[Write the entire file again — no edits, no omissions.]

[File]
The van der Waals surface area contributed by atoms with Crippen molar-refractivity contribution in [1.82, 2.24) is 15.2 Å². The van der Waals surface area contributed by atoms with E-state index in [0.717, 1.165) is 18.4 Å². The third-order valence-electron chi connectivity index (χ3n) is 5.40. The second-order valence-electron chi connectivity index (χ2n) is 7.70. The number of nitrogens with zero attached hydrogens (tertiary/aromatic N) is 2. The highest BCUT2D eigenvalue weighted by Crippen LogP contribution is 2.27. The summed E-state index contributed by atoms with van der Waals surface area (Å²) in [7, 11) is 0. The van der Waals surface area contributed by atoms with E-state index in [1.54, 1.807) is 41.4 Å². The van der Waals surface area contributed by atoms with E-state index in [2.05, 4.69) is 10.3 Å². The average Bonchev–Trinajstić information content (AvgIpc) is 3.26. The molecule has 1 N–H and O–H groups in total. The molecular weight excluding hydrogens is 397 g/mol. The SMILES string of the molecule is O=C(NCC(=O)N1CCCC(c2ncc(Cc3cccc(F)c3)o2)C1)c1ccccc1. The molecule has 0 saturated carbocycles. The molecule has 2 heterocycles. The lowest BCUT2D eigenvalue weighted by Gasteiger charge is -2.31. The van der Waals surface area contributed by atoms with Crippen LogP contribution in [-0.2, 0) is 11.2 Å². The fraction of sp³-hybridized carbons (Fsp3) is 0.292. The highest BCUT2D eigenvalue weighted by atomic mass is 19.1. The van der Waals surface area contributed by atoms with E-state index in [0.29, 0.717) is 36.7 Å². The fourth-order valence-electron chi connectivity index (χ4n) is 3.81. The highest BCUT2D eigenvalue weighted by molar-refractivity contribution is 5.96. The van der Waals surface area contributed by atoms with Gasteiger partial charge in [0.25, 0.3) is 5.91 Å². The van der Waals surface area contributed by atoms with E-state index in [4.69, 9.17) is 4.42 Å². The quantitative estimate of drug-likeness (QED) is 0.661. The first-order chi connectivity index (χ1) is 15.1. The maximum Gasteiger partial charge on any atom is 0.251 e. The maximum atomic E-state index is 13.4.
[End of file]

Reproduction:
The van der Waals surface area contributed by atoms with Crippen molar-refractivity contribution in [1.82, 2.24) is 15.2 Å². The van der Waals surface area contributed by atoms with E-state index in [0.717, 1.165) is 18.4 Å². The third-order valence-electron chi connectivity index (χ3n) is 5.40. The second-order valence-electron chi connectivity index (χ2n) is 7.70. The number of nitrogens with zero attached hydrogens (tertiary/aromatic N) is 2. The highest BCUT2D eigenvalue weighted by Crippen LogP contribution is 2.27. The summed E-state index contributed by atoms with van der Waals surface area (Å²) in [7, 11) is 0. The van der Waals surface area contributed by atoms with E-state index in [1.54, 1.807) is 41.4 Å². The van der Waals surface area contributed by atoms with E-state index in [2.05, 4.69) is 10.3 Å². The average Bonchev–Trinajstić information content (AvgIpc) is 3.26. The molecule has 1 N–H and O–H groups in total. The molecular weight excluding hydrogens is 397 g/mol. The SMILES string of the molecule is O=C(NCC(=O)N1CCCC(c2ncc(Cc3cccc(F)c3)o2)C1)c1ccccc1. The molecule has 0 saturated carbocycles. The molecule has 2 heterocycles. The lowest BCUT2D eigenvalue weighted by Gasteiger charge is -2.31. The van der Waals surface area contributed by atoms with Crippen LogP contribution in [-0.2, 0) is 11.2 Å². The fraction of sp³-hybridized carbons (Fsp3) is 0.292. The highest BCUT2D eigenvalue weighted by atomic mass is 19.1. The van der Waals surface area contributed by atoms with E-state index in [0.29, 0.717) is 36.7 Å². The fourth-order valence-electron chi connectivity index (χ4n) is 3.81. The highest BCUT2D eigenvalue weighted by molar-refractivity contribution is 5.96. The van der Waals surface area contributed by atoms with Gasteiger partial charge in [0.25, 0.3) is 5.91 Å². The van der Waals surface area contributed by atoms with E-state index in [4.69, 9.17) is 4.42 Å². The quantitative estimate of drug-likeness (QED) is 0.661. The first-order chi connectivity index (χ1) is 15.1. The maximum Gasteiger partial charge on any atom is 0.251 e. The maximum atomic E-state index is 13.4.